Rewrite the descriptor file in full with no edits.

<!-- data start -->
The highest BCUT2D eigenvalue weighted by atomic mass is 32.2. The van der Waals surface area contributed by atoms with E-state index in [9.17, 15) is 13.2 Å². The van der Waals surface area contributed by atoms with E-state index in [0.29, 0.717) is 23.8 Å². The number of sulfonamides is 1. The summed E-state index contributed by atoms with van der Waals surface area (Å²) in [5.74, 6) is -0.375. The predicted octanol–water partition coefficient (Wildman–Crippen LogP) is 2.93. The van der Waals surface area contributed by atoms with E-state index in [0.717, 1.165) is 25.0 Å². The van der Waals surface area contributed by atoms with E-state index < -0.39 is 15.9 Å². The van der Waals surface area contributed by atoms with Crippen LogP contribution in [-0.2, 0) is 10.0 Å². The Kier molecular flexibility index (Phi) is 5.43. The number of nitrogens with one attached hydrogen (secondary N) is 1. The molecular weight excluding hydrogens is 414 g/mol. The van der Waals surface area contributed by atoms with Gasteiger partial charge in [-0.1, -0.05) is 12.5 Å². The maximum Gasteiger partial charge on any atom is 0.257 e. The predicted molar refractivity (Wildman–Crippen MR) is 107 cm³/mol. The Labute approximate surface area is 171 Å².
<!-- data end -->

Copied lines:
The highest BCUT2D eigenvalue weighted by atomic mass is 32.2. The van der Waals surface area contributed by atoms with E-state index in [9.17, 15) is 13.2 Å². The van der Waals surface area contributed by atoms with E-state index in [0.29, 0.717) is 23.8 Å². The number of sulfonamides is 1. The summed E-state index contributed by atoms with van der Waals surface area (Å²) in [5.74, 6) is -0.375. The predicted octanol–water partition coefficient (Wildman–Crippen LogP) is 2.93. The van der Waals surface area contributed by atoms with E-state index in [0.717, 1.165) is 25.0 Å². The van der Waals surface area contributed by atoms with E-state index < -0.39 is 15.9 Å². The van der Waals surface area contributed by atoms with Crippen LogP contribution in [-0.2, 0) is 10.0 Å². The Kier molecular flexibility index (Phi) is 5.43. The number of nitrogens with one attached hydrogen (secondary N) is 1. The molecular weight excluding hydrogens is 414 g/mol. The van der Waals surface area contributed by atoms with Gasteiger partial charge in [-0.1, -0.05) is 12.5 Å². The maximum Gasteiger partial charge on any atom is 0.257 e. The predicted molar refractivity (Wildman–Crippen MR) is 107 cm³/mol. The Labute approximate surface area is 171 Å².